Abu Dhabi National Oil Company has awarded one of the world's largest seismic surveys for hydrocarbons assets to a unit of China National Petroleum Corporation as the UAE looks to engage its biggest consumers in exploration.
BGP, a subsidiary of state-owned CNPC, was awarded contracts associated with the surveys onshore and offshore the emirate in a deal estimated to be worth Dh5.88 billion, Adnoc said on Thursday.
“The scale of the project shows our commitment to upstream investment and to bolstering our oil and gas reserves and production for the long-term,” said Adnoc group chief executive Dr Sultan Al Jaber.
“The award, following a highly competitive bid process, also represents another key milestone in Adnoc’s thriving partnership with CNPC as well as the UAE’s strategic energy partnership with China."
Adnoc produces much of the UAE’s crude, which accounts for 4.5 per cent of the world’s total, and has launched its first ever licensing round this year. The company has awarded around $8bn worth of upstream concession stakes to companies from its rising consumer base of China and India as well European majors including Total and Eni. The award of seismic data surveying for an acreage of around 53,000 square kilometres comes amid efforts by the UAE and countries in the region to develop hydrocarbon assets at a time of reviving crude prices.
BGP, which is represented in the UAE through local firm Al Masood Oil Industry Supplies & Services Co, will acquire 2D and 3D seismic data on Abu Dhabi, covering up to 30,000 square kilometres offshore and 23,000 square kilometres onshore.
BGP will complete the subsurface survey by 2024 using high-resolution 3D imaging to probe reservoirs up to 25,000 feet below the surface. The firm, a leading international survey contractor, will deploy seismic streaming vessels and ocean bottom nodes to gather data in Abu Dhabi waters and will employ specialist vibrator trucks to survey onshore desert areas.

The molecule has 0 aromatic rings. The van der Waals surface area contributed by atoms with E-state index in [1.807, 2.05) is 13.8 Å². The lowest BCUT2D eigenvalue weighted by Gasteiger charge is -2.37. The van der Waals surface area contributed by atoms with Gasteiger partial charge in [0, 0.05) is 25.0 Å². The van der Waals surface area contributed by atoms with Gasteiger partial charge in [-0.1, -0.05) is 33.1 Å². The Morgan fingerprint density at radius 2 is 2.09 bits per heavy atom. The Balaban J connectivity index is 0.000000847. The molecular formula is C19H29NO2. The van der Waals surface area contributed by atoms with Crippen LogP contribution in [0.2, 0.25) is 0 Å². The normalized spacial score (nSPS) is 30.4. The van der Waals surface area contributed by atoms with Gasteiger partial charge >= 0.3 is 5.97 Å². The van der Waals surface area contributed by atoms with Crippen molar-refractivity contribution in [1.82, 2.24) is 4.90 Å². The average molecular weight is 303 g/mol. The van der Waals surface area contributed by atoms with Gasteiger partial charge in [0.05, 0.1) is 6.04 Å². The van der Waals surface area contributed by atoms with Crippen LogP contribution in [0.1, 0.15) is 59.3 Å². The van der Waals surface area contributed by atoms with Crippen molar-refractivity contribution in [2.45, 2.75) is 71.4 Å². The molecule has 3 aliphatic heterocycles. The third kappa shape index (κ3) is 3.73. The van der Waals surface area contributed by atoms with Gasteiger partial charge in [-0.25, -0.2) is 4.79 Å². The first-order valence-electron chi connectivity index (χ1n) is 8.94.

The award to the Chinese firm comes during the three-day visit of President Xi Jinping to Abu Dhabi, which is expected to see the two countries extend their co-operation further on issues relating to energy security. China is the world's biggest importer of crude, with around 42 per cent of it sourced from the Middle East. The UAE sells approximately 7 per cent of its crude to China, whose biggest suppliers are Saudi Arabia, Iran and Iraq.
Chinese firms have, however, increasingly scouted for stakes in Abu Dhabi to offset increasing political vulnerabilities associated with exploring for oil and gas assets in Iran and Iraq.
Abu Dhabi and the UAE are some of the more stable places where India or China can look for an upstream oil asset, said Amit Bhandari, senior fellow, energy and environment with Mumbai-based think tank Gateway House.
“One part of it is simply that China continues to import a large amount of oil and that will continue and also that as the price of oil has started recovering, there’s a realisation that the assets are not such bad deals after all,” he added.
In March, CNPC was awarded a 40-year rights agreements worth Dh4.3bn by Adnoc for concessions offshore Abu Dhabi. The Chinese state oil company company also has a 40 per cent stake in Adnoc subsidiary Al Yasat Company for Petroleum Operations, from whose concession the first batch of crude, a 50,000 barrel-per-day shipment, was loaded and shipped to China in June.
Chinese state-backed firms have become one of the largest foreign investors in Abu Dhabi's energy sector, as Adnoc renewed its efforts to engage the biggest consumers of its crude to become co-investors across its value chain.
In May, Tayba Al Hashemi, Al Yasat's acting chief executive, told an audience in Beijing that the company had received significant interest in the ongoing Adnoc licensing round from Chinese firms.